Parliament also heard from ANC MP Richard Dyantyi that the Justice and Correctional Service Portfolio was aware of major infrastructure and maintenance issues in courts and the judiciary’s displeasure with the situation, which limits people’s access to justice.

Dyantyi emphasised that the departure of several senior registrars and other experienced staff had placed a tremendous burden on courts. He asked that the OCJ report to the committee on what was being done to attract and retain professionals.

When former president Jacob Zuma established the OCJ as a department with its own budget in 2010, the EFF supported the move as it bolstered the country’s aims for an independent judiciary, according to EFF MP Yoliswa Yako.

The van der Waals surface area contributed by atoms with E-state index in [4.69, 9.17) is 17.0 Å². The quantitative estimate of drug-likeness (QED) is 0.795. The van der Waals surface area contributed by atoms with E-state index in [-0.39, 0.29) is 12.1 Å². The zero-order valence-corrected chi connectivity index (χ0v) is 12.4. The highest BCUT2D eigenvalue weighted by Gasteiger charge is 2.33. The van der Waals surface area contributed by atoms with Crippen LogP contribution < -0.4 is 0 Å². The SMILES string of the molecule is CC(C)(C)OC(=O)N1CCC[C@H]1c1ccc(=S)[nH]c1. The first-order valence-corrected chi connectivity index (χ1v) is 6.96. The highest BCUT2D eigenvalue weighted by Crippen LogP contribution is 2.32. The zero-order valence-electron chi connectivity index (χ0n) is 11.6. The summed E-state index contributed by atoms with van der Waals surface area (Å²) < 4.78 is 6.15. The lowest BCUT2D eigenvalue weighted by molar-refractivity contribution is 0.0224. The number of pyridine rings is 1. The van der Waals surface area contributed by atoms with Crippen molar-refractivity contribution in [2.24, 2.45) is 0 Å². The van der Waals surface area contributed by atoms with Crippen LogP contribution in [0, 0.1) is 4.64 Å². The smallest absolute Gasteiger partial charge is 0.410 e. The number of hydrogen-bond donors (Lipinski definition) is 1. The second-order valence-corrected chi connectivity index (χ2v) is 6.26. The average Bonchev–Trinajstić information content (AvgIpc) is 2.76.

“From the Constitution’s adoption in 1996 until the retirement of Chief Justice Mogoeng Mogoeng, there was always the certainty that the judiciary was beyond capture, even when the judges got things wrong … we have historically supported the OCJ’s budget.

“Since Raymond Zondo’s appointment to the OCJ, there has been no longer that confidence and certainty that the OCJ has been led by a person who is beyond reach, after greasing the dirty hands of politicians,” Yako added.

Lamola’s response

Responding to the concerns raised, Lamola said President Cyril Ramaphosa had acted in accordance with the Constitution and consulted the JSC and the leaders of parties represented in the National Assembly when he appointed Chief Justice Raymond Zondo in March 2022.

“Most of the members who spoke here were consulted, including the EFF and everyone … they participated in this process. The president even opened this process to members of the public … in an innovative way that allowed members of the public to nominate whoever they wanted to [the post of] Chief Justice.

“So, any suggestion to the contrary is absurd, baseless, without merit and must be dismissed with the contempt it deserves,” said Lamola. DM